- The Washington Times - Tuesday, April 3, 2007

After slipping from 8 percent to 3 percent among Republicans and GOP-leaning independents in the latest (March 23-25) national USA Today/Gallup Poll, former Massachusetts Gov. Mitt Romney surprised a lot of folks by announcing that his presidential campaign had collected $20.6 million in contributions during the first quarter. Mr. Romney’s total exceeded the money raised by presumptive GOP front-runner John McCain ($12.5 million) by 65 percent. Meanwhile, Rudy Giuliani, who is leading Messrs. McCain and Romney among Republicans in Iowa, New Hampshire and national polls, raised an impressive $15 million in the first quarter, relegating Mr. McCain to third place among Republicans.

It is a sign of the times that Mr. McCain’s disappointing pre-election-year first-quarter total of $12.5 million smashed the record from previous presidential cycles by more than 40 percent. That record belonged to then-Vice President Al Gore, who raised $8.9 million during the first quarter of 1999. After being pummeled by Mr. Romney on the fund-raising front during the 2007 first quarter, Mr. McCain’s campaign felt compelled to issue a statement assuring supporters that his operation was “taking the necessary steps to ensure fund-raising success moving forward.”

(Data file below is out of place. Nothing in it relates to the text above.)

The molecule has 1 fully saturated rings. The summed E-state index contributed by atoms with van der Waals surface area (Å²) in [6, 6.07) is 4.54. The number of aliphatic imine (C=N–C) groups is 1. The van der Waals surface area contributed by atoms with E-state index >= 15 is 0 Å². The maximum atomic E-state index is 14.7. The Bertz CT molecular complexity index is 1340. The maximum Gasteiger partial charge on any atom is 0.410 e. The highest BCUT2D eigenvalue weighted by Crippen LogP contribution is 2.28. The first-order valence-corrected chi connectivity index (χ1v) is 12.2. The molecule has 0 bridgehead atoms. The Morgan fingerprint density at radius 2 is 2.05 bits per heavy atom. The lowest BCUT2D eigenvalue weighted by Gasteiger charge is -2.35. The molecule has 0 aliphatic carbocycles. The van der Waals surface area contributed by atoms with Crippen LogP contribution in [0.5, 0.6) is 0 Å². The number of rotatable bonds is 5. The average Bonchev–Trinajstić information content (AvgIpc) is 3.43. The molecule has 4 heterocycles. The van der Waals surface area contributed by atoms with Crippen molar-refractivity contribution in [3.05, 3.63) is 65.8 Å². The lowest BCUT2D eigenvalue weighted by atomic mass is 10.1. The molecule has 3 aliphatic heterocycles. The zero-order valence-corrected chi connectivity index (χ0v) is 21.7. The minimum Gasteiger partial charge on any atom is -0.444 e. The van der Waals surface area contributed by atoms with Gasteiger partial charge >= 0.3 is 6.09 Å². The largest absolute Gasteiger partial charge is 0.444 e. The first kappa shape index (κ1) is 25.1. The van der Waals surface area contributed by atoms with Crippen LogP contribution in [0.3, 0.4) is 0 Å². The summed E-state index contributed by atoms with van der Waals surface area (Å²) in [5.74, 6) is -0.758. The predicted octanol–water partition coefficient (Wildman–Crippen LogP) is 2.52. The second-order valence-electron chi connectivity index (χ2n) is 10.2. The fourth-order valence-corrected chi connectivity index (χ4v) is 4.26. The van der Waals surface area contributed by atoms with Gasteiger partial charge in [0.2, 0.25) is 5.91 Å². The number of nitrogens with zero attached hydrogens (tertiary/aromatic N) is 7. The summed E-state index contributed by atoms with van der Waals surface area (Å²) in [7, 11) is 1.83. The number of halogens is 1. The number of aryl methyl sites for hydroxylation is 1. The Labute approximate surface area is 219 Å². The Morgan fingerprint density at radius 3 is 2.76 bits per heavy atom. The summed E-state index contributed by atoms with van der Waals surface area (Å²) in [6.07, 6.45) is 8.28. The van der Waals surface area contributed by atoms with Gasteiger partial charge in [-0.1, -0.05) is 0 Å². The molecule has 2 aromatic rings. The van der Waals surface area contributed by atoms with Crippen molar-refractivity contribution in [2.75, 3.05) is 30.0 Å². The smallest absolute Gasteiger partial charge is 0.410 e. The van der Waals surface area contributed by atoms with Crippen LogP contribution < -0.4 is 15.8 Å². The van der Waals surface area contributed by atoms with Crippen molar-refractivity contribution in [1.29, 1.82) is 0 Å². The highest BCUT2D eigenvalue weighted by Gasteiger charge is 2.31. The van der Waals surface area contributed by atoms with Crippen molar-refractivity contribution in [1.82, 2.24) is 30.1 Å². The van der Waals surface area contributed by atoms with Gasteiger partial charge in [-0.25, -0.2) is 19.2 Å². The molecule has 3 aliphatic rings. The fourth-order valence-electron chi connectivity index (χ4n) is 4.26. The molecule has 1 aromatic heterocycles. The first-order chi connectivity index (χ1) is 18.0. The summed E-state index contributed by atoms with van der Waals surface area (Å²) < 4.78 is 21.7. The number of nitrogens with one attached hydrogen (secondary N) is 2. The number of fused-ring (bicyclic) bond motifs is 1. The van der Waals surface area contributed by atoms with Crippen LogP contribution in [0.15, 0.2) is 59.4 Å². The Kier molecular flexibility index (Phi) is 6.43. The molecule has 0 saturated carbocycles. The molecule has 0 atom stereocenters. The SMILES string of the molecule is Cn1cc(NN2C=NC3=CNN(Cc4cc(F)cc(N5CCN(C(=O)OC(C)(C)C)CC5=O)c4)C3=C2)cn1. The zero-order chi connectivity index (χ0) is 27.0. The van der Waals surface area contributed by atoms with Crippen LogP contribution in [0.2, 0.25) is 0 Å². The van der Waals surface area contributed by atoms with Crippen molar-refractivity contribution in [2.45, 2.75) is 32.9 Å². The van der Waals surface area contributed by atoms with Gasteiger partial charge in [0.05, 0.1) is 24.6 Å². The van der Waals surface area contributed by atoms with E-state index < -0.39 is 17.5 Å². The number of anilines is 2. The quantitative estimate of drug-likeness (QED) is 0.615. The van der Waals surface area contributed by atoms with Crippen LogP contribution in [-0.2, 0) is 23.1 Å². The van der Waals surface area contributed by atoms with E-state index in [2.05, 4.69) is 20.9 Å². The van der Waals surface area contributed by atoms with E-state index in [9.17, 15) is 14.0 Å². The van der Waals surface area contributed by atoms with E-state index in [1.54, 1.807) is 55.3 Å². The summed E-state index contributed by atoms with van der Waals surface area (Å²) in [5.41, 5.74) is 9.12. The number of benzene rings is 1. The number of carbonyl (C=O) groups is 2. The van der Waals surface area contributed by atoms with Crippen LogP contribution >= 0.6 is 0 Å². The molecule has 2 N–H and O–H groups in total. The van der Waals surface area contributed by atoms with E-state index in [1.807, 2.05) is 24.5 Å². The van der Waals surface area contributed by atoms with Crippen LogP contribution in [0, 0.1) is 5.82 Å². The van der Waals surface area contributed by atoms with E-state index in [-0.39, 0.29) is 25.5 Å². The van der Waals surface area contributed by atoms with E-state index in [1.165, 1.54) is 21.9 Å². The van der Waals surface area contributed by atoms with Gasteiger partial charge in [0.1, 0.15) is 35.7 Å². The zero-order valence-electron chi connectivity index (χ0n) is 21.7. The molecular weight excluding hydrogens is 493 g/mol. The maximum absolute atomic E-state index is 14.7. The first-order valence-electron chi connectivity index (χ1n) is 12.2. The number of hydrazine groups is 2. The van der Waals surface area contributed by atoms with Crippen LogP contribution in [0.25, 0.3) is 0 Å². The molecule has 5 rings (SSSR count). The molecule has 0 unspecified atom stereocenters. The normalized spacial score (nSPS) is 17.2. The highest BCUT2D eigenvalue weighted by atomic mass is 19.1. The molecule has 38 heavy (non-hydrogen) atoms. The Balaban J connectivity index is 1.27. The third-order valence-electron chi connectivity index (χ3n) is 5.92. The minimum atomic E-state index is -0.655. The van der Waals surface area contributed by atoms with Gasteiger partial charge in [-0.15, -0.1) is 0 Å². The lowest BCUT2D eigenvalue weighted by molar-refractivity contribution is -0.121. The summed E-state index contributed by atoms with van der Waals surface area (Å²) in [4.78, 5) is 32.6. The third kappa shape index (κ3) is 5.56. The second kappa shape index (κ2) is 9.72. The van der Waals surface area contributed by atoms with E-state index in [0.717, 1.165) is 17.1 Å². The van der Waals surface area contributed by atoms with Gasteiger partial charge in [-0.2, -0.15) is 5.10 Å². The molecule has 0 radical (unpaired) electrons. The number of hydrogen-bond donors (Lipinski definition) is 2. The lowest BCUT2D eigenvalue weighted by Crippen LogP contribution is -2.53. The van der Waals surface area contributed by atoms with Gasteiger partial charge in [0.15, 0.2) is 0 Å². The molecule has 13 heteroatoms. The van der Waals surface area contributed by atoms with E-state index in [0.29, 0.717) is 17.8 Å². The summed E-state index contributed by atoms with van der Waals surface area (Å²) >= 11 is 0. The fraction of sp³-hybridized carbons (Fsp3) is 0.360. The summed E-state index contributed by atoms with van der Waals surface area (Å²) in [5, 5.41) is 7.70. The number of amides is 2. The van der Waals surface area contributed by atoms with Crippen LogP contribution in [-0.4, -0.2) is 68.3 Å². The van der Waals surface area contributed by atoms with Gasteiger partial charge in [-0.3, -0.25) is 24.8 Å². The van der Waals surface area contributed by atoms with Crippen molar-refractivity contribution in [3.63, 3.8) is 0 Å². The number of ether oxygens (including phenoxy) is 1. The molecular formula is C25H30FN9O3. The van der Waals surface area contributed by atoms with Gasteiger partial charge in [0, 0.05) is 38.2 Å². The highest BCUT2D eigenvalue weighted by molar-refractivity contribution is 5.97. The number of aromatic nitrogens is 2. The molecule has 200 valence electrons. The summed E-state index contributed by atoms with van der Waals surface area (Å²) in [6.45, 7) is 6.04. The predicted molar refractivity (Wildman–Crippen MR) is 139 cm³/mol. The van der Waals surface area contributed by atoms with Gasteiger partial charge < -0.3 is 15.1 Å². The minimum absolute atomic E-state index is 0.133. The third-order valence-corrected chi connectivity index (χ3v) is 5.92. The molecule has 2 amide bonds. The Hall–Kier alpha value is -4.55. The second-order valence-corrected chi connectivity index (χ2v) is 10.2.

Many analysts speculated that Mr. McCain’s relatively poor showing reflected intense dissatisfaction within Republican circles over the Arizona senator’s successful effort to pass campaign-finance “reform” legislation despite overwhelming (more than 80 percent) Republican congressional opposition. Here’s another possibility: It is safe to assume that Republicans with the financial wherewithal to donate the maximum of $4,600 ($2,300 for the primaries and $2,300 in anticipation of the general election) are not happy that Mr. McCain is one of only two Republican senators who opposed both the 2001 and 2003 tax cuts, which were supported 211-0 and 224-1, respectively, by House Republicans.

Also worth contemplating is the fact that a one-term, blue-state, social-issue-flip-flopping GOP governor like Mr. Romney, who has been unable to break out of single digits among Republicans in national Gallup polls conducted since the 2006 election, could still manage to raise 80 percent of the total collected by the Clinton machine. That development should surely take much of the gloss off the $26 million collected during the first quarter by Hillary Clinton.

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